A flood, and a granite stone, bind the communities of Leduc and Grimma, Germany.
On Sept. 15, a plaque dedicated to the community of Grimma was unveiled on a stone found in the Robinson subdivision of Leduc, during a ceremony in the Stone Barn Garden, further cementing the relationship between the two communities which started when a local resident happened to be in Germany in 2002.
At the time Fritz Koenig was in Leipzig, Grimma had been devastated by flooding. “What I saw was horrible,” he said. “Water and garbage covered everything.”
When Koenig returned from his trip, he spoke to other German-born residents of Leduc about the devastation he saw, and together they raised $35,000 for relief. Those dollars were matched with funds from the Wildrose Foundation, and $70,000 was sent to Grimma from Leduc. With that donation, Grimma was able to work on rebuilding, and the first step of a friendship and partnership between the two communities was taken.
Located 25 kms from Leipzig, Grimma has around 30,000 residents, and is a small city surrounded by agricultural lands and a major industrial centre.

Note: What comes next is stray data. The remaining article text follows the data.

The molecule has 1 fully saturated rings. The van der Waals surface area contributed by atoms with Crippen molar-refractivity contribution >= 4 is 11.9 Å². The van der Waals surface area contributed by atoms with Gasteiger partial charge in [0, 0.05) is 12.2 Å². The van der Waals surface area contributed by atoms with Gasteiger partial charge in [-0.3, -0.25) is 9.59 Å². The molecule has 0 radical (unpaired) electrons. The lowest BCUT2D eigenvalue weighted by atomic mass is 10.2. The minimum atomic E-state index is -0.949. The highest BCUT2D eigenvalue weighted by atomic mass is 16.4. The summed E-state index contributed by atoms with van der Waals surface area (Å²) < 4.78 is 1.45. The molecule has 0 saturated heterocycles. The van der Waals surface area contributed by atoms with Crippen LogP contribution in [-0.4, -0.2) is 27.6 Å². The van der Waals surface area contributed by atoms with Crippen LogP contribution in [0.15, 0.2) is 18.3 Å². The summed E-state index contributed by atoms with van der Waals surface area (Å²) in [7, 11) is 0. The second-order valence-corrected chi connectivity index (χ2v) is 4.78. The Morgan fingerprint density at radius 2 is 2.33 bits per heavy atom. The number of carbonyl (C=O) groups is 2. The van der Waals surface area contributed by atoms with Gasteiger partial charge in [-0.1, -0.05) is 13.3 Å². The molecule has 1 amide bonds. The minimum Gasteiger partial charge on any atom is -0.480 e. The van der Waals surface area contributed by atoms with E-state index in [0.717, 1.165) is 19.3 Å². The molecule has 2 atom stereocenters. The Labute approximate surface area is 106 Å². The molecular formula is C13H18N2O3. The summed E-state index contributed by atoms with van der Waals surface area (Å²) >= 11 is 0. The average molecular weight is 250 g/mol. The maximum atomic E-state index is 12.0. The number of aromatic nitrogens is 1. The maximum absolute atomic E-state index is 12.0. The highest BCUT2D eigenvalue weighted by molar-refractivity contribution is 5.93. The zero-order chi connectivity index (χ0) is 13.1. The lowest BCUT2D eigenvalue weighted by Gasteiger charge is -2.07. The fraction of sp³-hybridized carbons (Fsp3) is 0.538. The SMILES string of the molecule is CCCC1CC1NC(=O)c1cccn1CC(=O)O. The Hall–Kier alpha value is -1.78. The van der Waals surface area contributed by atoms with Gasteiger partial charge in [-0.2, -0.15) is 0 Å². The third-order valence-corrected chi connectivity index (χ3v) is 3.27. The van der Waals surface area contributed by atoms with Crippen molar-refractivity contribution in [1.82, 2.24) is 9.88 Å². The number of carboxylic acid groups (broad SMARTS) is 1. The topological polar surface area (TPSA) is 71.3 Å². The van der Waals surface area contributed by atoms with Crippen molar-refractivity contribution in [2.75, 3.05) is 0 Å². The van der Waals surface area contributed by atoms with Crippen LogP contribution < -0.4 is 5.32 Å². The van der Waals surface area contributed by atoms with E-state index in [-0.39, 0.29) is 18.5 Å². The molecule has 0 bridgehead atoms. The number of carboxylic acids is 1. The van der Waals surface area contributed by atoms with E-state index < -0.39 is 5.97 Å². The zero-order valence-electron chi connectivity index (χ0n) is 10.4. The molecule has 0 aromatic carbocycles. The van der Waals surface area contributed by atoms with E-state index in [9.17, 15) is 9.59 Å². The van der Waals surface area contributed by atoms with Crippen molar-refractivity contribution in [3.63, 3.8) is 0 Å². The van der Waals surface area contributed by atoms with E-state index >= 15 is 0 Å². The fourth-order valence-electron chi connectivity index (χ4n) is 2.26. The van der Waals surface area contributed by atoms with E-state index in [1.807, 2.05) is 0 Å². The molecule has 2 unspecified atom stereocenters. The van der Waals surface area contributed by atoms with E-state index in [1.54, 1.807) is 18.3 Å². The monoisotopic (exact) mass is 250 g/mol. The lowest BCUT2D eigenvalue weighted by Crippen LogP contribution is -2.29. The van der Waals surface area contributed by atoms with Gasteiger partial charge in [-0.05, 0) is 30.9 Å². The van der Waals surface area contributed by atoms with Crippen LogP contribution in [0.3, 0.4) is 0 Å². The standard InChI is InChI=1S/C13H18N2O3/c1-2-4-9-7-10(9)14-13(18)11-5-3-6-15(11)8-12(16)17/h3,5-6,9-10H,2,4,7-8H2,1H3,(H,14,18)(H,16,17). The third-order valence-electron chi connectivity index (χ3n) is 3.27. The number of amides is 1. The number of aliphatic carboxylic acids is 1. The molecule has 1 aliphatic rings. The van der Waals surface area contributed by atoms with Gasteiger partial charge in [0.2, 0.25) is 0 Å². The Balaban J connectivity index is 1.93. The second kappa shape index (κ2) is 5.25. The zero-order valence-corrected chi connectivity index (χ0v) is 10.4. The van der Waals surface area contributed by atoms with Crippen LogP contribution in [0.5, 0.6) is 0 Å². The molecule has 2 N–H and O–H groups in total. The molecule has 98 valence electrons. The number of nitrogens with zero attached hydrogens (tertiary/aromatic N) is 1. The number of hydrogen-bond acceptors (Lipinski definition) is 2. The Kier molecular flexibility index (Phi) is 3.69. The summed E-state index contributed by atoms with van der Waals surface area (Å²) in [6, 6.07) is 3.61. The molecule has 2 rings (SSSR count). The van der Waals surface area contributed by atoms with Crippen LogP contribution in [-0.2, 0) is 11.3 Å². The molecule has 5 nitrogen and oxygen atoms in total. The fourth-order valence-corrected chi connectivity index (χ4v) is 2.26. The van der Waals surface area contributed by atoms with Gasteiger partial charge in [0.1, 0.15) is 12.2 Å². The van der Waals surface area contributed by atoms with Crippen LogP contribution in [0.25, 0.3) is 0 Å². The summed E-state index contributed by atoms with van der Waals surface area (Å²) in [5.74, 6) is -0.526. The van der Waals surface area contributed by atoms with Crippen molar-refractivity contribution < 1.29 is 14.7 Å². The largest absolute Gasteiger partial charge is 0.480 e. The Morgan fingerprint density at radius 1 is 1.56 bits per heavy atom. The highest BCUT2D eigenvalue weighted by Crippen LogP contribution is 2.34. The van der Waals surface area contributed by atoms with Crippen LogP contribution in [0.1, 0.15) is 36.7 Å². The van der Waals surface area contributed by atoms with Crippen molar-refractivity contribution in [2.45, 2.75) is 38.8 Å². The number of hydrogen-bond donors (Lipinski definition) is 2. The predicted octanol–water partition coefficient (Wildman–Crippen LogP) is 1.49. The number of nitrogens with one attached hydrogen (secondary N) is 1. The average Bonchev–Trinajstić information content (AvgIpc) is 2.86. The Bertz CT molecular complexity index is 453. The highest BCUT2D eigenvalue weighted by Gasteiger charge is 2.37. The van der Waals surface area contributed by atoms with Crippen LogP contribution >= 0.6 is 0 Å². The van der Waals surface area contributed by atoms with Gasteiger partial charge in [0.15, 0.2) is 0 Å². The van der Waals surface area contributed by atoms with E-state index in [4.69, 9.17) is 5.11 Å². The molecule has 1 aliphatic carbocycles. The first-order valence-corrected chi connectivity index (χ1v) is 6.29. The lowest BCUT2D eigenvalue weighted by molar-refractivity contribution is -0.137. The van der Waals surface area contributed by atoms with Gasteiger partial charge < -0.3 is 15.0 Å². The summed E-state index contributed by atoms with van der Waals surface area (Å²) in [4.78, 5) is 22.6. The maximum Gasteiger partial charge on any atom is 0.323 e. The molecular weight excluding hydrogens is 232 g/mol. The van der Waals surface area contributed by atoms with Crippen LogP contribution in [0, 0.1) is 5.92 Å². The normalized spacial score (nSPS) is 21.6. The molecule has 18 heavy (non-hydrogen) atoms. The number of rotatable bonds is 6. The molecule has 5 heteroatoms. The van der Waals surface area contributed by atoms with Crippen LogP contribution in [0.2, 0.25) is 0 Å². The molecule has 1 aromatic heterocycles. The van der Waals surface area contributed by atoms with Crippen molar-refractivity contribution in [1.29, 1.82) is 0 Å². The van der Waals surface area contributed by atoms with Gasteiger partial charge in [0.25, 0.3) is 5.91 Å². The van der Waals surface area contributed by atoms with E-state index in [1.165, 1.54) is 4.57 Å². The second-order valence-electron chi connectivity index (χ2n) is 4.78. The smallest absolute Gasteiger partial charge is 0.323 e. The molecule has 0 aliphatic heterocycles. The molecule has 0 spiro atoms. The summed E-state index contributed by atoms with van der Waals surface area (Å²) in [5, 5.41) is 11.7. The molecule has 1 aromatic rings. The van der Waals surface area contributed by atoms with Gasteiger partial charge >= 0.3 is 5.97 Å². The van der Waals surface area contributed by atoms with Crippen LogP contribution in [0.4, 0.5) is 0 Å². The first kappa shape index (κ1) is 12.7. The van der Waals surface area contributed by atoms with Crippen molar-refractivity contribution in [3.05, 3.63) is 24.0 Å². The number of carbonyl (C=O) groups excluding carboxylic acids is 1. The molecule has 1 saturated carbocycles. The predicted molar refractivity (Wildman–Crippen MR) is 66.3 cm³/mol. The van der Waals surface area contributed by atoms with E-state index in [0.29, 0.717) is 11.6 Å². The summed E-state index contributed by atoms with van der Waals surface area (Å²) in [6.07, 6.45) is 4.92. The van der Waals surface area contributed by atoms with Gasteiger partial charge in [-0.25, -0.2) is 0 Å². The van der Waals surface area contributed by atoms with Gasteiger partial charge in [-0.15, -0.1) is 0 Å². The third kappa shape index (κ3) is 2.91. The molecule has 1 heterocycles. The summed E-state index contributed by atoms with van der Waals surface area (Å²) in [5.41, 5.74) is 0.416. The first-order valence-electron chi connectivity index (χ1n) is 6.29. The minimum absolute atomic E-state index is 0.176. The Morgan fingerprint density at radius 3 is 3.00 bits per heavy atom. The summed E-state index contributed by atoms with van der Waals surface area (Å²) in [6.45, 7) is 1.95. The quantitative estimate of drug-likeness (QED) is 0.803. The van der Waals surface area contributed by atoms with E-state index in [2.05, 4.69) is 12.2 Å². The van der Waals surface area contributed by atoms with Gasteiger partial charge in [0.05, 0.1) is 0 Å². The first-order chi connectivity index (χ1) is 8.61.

“Sounds like anywhere else we know,” said Mayor Greg Kritschke. “What this is, is a testament to the strength of our relationship. Granite lasts for ever and that is what this partnership is about.”
Realizing how alike the two communities are, and how each could benefit from partnerships with the other, Koenig approached Pat Klak, past executive director of the Leduc-Nisku Economic Development Association, about furthering relations with Grimma. “He came in, said I should write a letter to Grimma,” she said. “I said that’s a wonderful idea. He said, ‘you should do it now.’ ” Klak did and over the last few years, there have been visits to Grimma from Leduc delegates and delegations from Grimma to Leduc.
“This is a perfect partnership,” said Krischke. “We feel there will be good economic activity to come out of this.”
The plaque that was erected in the Stone Garden is dedicated to the people of Grimma for their strength in overcoming disaster and moving on, while also taking time to enjoy the beauty of nature. “The gardens and yards in Grimma are just amazing,” said Leduc Councillor Beverly Beckett.
Leduc resident Henry Rutowski, who translated the plaque from English to German during the ceremony, said, “This plaque is a reminder that we have a tradition and a culture … I hope this will last for years to come.”
Wolfgang Hoffman, a resident of Munich was visiting family in Leduc and happened to be at the garden ceremony.
“It is a great honour for me to see the German people who left there remember the people who are still there,” he said. “They always have remembered Germany and how to help their own here and the people of Germany.”